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I love creating new playlists. 

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It started when I was in high school and made mix tapes. Each cassette tape was filled with songs that spoke to me at the moment.
Each mix had a catchy title and the cases were overly decorated, including song lists written in multi-colored pens and stickers…lots of stickers. So, it shouldn’t be a surprise that after my Lenten discipline ended this year, I had to create a playlist.
 
At the start of this new year, I decided my word for the year would be ‘listen.’ It’s hard for me to listen. My days are filled with so much hustle and bustle that I often forget to listen for God. So for Lent, I decided to intentionally stop the noise; to rid myself of the distractions of my daily life and listen. I turned off the radio in my car for six weeks. No music. No podcasts. No audio books. May sound like a simple discipline to implement. It was. But, it became extremely difficult for me to carry out. I yearned for my tunes! Music is my soul; the essence of my being, which was the very reason for this choice. For it to be a powerful, reflective experience, it needed to hurt a little bit. The idea was to listen in the silence. To be aware of my own thoughts and not be distracted by outside noise.
 
I knew that living in the silence would be calming. It encouraged reflection. It made me feel less frantic as I drove to appointments and meetings. I began to look forward to my time in the silence. And, surprisingly enough, I became less and less tempted to turn the music on. For six weeks I listened. I expected to have some moment of revelation. I didn’t. No audible voice; no ah-ha moment. Maybe that’s because I really don’t know what I was supposed to be listening for. I listen for guidance. I listen for answers. I listen so I’ll know which path to take. But, sometimes listening is waiting. Sometimes God wants me to yearn for His ways and just be. Sometimes I just need to get out of the way so that God can be heard.
 
I shared that I’ve been talking to God more consistently in recent months. Me. Talking. Lately, I’ve been convicted that I may not be listening enough during my prayer time. Sometimes praying is being still. Praying is being present. Praying is simply listening for God. It should be a two-way dialog; a conversation. It shouldn’t be me talking all the time. When I listen instead of speak, God finds the right words for me to pray with. Listening opens up space for God.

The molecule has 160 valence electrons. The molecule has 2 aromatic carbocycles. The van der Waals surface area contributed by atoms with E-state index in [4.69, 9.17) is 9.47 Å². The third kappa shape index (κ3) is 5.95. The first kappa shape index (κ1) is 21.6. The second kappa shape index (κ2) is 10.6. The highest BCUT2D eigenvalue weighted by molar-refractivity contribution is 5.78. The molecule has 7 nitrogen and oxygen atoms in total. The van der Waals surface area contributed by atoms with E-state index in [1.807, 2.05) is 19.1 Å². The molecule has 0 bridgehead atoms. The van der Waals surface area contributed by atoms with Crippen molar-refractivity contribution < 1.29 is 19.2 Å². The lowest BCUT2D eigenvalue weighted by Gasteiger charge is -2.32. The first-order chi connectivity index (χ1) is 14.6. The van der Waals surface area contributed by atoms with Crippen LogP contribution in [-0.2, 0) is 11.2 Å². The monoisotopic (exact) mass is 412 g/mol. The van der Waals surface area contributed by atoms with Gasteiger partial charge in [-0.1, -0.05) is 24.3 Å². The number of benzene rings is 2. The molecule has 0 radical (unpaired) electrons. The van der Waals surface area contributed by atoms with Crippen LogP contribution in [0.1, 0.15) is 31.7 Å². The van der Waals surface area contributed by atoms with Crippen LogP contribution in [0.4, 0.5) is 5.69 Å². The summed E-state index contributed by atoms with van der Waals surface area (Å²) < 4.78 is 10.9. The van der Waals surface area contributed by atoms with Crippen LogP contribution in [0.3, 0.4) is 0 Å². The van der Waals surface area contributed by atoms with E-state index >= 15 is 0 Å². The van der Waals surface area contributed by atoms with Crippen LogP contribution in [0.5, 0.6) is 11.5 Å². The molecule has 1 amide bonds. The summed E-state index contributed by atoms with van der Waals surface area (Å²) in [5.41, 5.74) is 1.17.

At times, I listen and am met with a deafening silence. No nudging. No confirmation. Nothing. Complete stillness.  It’s almost as if God isn’t there. I know this is my perception, since in reality God is always there. But, I get this image of Him taking a step back. He watches more from a distance. He wants me to struggle through something until I realize that I need Him.
 
Listening is seeking.
Listening is questioning.
Listening is yearning.
 
During certain seasons of my life, it’s been easier for me to listen than at other times. I don’t know if it’s because I’ve been more receptive and open to God’s leading, but my discernment of God’s will seems to be directly related to my ability to listen for Him. I hear God in moments that I can’t quite put my finger on. It’s fainter than a whisper and more delicate than a flutter. I’ve never heard the audible voice of God, but have experienced a force powerful enough to move me to make a decision with absolute certainty. How was the message so clear and my ability to listen so free from distractions during these times? Was I more open to receiving the message, or are these the times that God wanted me to move on and so He spoke to me in a way that I would ‘get it?’
 

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After my six-weeks-of-no-music-in-the-car discipline, I joyfully turned my music back on Easter Sunday morning. My newly-created ‘Turning the Music Back on’ playlist was eager to make it’s debut on my car stereo. With tears in my eyes, I marveled at just how much God speaks to me outside of the silence. He uses music, conversations with others, life circumstances, and words on the page as modes for His message. My greatest gain was a deeper understanding and awareness of God at work in my life all of the time…through the noise and the quiet.
 
 
 
 
 
 
 
 
Listen to your life.
See it for the fathomless mystery that it is.
In the boredom and pain of it no less than in the excitement and gladness:
touch, taste, smell your way to the holy and hidden heart of it
because in the last analysis
all moments are key moments,
and life itself is grace.
~ Frederick Buechner 

 

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